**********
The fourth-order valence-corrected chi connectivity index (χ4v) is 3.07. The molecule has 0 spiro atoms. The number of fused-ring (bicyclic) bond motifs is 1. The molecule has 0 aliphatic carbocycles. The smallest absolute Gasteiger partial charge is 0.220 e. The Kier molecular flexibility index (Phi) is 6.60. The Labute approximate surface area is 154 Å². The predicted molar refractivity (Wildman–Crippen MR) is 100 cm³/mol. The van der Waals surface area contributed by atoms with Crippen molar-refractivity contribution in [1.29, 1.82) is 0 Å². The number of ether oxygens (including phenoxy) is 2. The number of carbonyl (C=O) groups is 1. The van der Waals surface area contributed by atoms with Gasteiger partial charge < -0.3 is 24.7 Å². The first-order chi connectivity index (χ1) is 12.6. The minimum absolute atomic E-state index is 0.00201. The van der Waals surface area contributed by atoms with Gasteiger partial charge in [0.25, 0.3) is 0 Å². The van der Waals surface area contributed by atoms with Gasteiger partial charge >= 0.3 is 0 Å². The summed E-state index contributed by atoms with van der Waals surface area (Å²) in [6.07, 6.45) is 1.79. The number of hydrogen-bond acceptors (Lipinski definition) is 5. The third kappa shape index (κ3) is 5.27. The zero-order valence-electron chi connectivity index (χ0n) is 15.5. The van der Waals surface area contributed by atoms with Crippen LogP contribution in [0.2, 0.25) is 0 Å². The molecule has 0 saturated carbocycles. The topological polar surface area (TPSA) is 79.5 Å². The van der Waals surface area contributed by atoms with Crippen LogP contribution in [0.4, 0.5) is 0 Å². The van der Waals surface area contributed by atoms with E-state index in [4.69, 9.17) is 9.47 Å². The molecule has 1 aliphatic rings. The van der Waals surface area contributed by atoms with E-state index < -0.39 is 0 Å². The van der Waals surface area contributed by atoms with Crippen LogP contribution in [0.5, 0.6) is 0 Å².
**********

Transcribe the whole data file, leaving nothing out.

The fourth-order valence-corrected chi connectivity index (χ4v) is 3.07. The molecule has 0 spiro atoms. The number of fused-ring (bicyclic) bond motifs is 1. The molecule has 0 aliphatic carbocycles. The smallest absolute Gasteiger partial charge is 0.220 e. The Kier molecular flexibility index (Phi) is 6.60. The Labute approximate surface area is 154 Å². The predicted molar refractivity (Wildman–Crippen MR) is 100 cm³/mol. The van der Waals surface area contributed by atoms with Crippen molar-refractivity contribution in [1.29, 1.82) is 0 Å². The number of ether oxygens (including phenoxy) is 2. The number of carbonyl (C=O) groups is 1. The van der Waals surface area contributed by atoms with Gasteiger partial charge < -0.3 is 24.7 Å². The first-order chi connectivity index (χ1) is 12.6. The minimum absolute atomic E-state index is 0.00201. The van der Waals surface area contributed by atoms with Gasteiger partial charge in [0.25, 0.3) is 0 Å². The van der Waals surface area contributed by atoms with Gasteiger partial charge >= 0.3 is 0 Å². The summed E-state index contributed by atoms with van der Waals surface area (Å²) in [6.07, 6.45) is 1.79. The number of hydrogen-bond acceptors (Lipinski definition) is 5. The third kappa shape index (κ3) is 5.27. The zero-order valence-electron chi connectivity index (χ0n) is 15.5. The van der Waals surface area contributed by atoms with Crippen LogP contribution in [0.2, 0.25) is 0 Å². The molecule has 0 saturated carbocycles. The topological polar surface area (TPSA) is 79.5 Å². The van der Waals surface area contributed by atoms with Crippen LogP contribution in [0.4, 0.5) is 0 Å². The van der Waals surface area contributed by atoms with E-state index in [4.69, 9.17) is 9.47 Å². The molecule has 1 aliphatic rings. The van der Waals surface area contributed by atoms with E-state index < -0.39 is 0 Å². The van der Waals surface area contributed by atoms with Crippen LogP contribution in [0.5, 0.6) is 0 Å².